Hemodynamics and control

The hemodynamic analysis is carried out with the commercial CFD software StarCCM + (Siemens, Munich, Germany) that provides an integrated meshing and flow solver environment. The flow solver provides the time-resolved pulsatile hemodynamics by numerically solving the conservation of mass (continuity equation) and momentum equations. Blood density is taken as 1060 kg/m3 while the viscous stress tensor \(\sigma =\mu \left(\dot{\gamma }\right)\left[\nabla V+{\left(\nabla V\right)}^{T}\right]\) accounts for the non-Newtonian rheology of blood through a shear-rate dependent viscosity \(\mu \left(\dot{\gamma }\right)\) provided by the Carreau-Yasuda model. Hematocrit of 40% is assumed61. A two-phase flow analysis is conducted by assuming a N-phase mixture using local averaged flow quantities to resolve the flow field. Although blood flows as a single-phase fluid, the purpose of the two-phase model is to enable precise tracking of the IJS flow as it interacts with the Fontan conduit co-flow. This is important in the design of the IJS and in proper oxygen tracking. The domain walls of the solid model are assumed to be rigid.

In a typical Fontan circulation, the low ambient flow velocities (\(\sim 25\frac{cm}{s}\)) corresponds to a Reynolds number of \(Re\approx 1200\). However, the high-speed IJS jet in peak systole exhibits speeds up to 17 times larger than the ambient flow (~ 425 cm/s) leading to jet Reynolds numbers ranging between \(Re\) ≈ 2120 to 3385 which is well in the turbulent regime. Moreover, while at peak systole, the IJS jet flow can be considered turbulent, in diastole the same IJS jet flow becomes laminar with speed as low as 200–250 cm/s (\(Re\approx 1100\)). To capture this transition from laminar to turbulent regimes and to capture the complex shear layer interactions between the background IVC and IJS jet co-flows, a Large Eddy Simulation (LES) solver with a WALE (Wall-Adapted Local Eddy-viscosity) sub-grid model is adopted. LES is well-suited for complex flow interactions of the shear layer present at the interface of the IVC co-flow and the pulsatile jet produced by the IJS and has the additional benefit of being able to track laminar-to-turbulent and turbulent-to-laminar transitions as well as fine details of the shear layer structures of the unsteady jet-entrainment that are key to modeling the effective IJS pumping action responsible for the IVC pressure drop.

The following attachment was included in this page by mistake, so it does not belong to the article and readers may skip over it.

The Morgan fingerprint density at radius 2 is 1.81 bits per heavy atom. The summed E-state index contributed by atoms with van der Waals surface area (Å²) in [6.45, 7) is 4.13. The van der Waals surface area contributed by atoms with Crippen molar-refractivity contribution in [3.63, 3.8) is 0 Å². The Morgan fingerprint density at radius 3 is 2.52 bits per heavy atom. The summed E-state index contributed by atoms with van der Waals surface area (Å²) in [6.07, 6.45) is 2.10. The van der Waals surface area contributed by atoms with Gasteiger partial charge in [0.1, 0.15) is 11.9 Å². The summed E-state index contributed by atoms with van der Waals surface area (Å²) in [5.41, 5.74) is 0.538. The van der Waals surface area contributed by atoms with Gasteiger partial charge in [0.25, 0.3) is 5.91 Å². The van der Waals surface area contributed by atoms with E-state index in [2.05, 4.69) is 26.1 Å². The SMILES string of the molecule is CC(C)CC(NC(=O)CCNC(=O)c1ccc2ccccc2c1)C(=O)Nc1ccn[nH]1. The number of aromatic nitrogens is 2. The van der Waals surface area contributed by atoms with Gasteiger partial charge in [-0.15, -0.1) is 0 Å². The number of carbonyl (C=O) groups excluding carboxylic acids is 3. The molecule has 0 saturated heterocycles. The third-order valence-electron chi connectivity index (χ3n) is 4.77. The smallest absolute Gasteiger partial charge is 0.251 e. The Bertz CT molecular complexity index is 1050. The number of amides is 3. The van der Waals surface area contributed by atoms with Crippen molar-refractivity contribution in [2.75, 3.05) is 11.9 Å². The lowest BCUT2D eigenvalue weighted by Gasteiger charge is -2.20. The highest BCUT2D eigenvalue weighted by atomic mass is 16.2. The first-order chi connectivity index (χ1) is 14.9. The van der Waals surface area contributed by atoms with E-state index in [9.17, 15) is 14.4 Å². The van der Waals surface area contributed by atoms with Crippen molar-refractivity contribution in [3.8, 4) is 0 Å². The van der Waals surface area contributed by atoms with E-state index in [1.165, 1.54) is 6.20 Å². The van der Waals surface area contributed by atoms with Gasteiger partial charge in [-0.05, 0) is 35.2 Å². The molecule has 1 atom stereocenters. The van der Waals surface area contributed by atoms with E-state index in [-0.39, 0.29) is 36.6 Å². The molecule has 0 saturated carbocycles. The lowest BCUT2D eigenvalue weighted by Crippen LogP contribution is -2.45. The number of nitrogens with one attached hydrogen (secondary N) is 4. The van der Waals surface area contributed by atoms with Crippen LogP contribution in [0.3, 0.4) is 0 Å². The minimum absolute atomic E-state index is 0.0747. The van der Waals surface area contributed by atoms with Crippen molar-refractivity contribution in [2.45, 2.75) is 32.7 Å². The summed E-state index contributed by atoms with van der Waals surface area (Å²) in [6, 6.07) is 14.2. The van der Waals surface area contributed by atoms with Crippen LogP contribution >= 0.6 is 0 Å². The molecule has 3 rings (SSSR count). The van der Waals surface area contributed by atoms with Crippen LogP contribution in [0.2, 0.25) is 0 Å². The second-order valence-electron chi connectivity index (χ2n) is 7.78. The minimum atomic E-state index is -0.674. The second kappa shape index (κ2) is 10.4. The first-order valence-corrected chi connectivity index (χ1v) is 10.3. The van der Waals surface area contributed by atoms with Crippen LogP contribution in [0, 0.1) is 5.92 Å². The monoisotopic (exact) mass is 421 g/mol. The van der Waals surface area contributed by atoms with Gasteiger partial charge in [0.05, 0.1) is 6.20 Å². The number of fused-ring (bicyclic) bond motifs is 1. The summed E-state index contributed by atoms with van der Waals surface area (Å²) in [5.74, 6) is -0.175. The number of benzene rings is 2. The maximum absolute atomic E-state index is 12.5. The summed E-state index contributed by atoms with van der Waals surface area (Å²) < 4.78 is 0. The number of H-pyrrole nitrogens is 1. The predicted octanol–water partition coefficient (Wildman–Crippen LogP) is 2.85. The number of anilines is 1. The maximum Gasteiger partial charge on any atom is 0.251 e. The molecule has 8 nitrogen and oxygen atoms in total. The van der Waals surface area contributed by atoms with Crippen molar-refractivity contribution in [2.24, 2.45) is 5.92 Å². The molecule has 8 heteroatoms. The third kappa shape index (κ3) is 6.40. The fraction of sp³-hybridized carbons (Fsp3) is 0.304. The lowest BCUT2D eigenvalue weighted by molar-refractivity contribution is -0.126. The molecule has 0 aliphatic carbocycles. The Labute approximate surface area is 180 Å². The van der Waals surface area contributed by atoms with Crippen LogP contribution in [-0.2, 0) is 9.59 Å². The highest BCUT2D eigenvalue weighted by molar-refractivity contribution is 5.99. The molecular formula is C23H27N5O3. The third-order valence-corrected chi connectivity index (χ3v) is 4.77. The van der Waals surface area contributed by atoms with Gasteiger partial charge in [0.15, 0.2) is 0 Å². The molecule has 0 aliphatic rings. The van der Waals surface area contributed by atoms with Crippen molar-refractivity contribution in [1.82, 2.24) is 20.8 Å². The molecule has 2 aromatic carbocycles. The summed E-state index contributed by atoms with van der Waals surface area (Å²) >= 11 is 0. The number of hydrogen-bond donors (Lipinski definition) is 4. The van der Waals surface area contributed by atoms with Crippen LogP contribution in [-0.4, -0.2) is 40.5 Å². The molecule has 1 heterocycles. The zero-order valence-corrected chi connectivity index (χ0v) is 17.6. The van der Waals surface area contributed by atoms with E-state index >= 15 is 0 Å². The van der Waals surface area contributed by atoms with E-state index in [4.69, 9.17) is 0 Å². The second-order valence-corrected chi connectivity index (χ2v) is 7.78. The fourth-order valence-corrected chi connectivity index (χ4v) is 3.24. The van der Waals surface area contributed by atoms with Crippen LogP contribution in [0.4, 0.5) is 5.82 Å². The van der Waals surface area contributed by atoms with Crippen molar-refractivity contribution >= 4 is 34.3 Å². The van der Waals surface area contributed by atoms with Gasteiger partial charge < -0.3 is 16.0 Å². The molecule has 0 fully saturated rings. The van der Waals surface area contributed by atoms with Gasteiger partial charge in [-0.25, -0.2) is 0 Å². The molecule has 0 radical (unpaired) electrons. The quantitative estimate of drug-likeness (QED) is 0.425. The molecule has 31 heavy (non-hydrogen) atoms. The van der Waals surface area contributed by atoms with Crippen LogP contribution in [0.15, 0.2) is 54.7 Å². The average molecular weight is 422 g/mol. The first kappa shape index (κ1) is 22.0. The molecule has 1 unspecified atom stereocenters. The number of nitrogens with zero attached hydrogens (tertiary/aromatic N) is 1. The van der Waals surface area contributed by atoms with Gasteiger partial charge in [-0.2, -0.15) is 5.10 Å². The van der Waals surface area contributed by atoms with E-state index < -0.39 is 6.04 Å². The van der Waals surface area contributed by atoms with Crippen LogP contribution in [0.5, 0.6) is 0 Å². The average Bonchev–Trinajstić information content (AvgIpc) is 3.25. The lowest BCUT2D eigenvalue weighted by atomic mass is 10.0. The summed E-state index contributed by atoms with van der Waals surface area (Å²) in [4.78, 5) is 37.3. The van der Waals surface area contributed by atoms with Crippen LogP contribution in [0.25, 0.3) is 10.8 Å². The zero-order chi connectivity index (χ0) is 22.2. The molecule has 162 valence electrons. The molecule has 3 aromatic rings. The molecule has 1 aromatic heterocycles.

A second-order implicit scheme with a multistep predictor–corrector backwards differential formulation (BDF) for stable and accurate time-resolved solutions is used in the CFD solver. The time-step is set to 0.333–3.33 ms (200–2000 time-steps over the heart cycle) which combined with the converged mesh average base-size meets the Courant number stability and time-accuracy requirements (Co < 1). Convection was modeled using a bounded central differencing scheme which combines the benefits of a central and second-order upwind schemes mediated by a blending function. Time-step convergence criteria for continuity, x-momentum, y-momentum, and z-momentum was set at 10–3, and time-step inner (sublevel) iterations were limited to 50. A mesh independence study has been conducted for all sample geometries to ensure grid independent solutions.